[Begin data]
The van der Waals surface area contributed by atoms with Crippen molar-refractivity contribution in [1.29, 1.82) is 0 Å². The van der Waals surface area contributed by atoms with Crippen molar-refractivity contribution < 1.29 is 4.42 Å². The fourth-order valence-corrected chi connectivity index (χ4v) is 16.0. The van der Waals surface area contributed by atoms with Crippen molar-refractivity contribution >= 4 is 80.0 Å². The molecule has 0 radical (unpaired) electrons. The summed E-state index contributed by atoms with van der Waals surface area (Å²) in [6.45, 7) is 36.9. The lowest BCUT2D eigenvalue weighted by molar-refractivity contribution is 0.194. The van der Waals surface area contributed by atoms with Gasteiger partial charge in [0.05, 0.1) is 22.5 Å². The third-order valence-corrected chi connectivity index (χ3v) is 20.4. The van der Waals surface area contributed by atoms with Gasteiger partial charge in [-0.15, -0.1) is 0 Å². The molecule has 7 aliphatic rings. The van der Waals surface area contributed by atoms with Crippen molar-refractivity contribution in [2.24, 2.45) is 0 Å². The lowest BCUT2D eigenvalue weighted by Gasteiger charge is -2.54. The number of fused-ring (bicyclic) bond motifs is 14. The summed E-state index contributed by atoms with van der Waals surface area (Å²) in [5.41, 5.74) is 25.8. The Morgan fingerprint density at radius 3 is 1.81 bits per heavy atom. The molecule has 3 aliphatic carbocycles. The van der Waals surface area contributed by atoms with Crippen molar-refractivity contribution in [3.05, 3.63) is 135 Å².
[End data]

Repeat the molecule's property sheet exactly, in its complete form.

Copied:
The van der Waals surface area contributed by atoms with Crippen molar-refractivity contribution in [1.29, 1.82) is 0 Å². The van der Waals surface area contributed by atoms with Crippen molar-refractivity contribution < 1.29 is 4.42 Å². The fourth-order valence-corrected chi connectivity index (χ4v) is 16.0. The van der Waals surface area contributed by atoms with Crippen molar-refractivity contribution >= 4 is 80.0 Å². The molecule has 0 radical (unpaired) electrons. The summed E-state index contributed by atoms with van der Waals surface area (Å²) in [6.45, 7) is 36.9. The lowest BCUT2D eigenvalue weighted by molar-refractivity contribution is 0.194. The van der Waals surface area contributed by atoms with Gasteiger partial charge in [0.05, 0.1) is 22.5 Å². The third-order valence-corrected chi connectivity index (χ3v) is 20.4. The van der Waals surface area contributed by atoms with Gasteiger partial charge in [-0.15, -0.1) is 0 Å². The molecule has 7 aliphatic rings. The van der Waals surface area contributed by atoms with Crippen molar-refractivity contribution in [2.24, 2.45) is 0 Å². The lowest BCUT2D eigenvalue weighted by Gasteiger charge is -2.54. The number of fused-ring (bicyclic) bond motifs is 14. The summed E-state index contributed by atoms with van der Waals surface area (Å²) in [5.41, 5.74) is 25.8. The Morgan fingerprint density at radius 3 is 1.81 bits per heavy atom. The molecule has 3 aliphatic carbocycles. The van der Waals surface area contributed by atoms with Crippen molar-refractivity contribution in [3.05, 3.63) is 135 Å².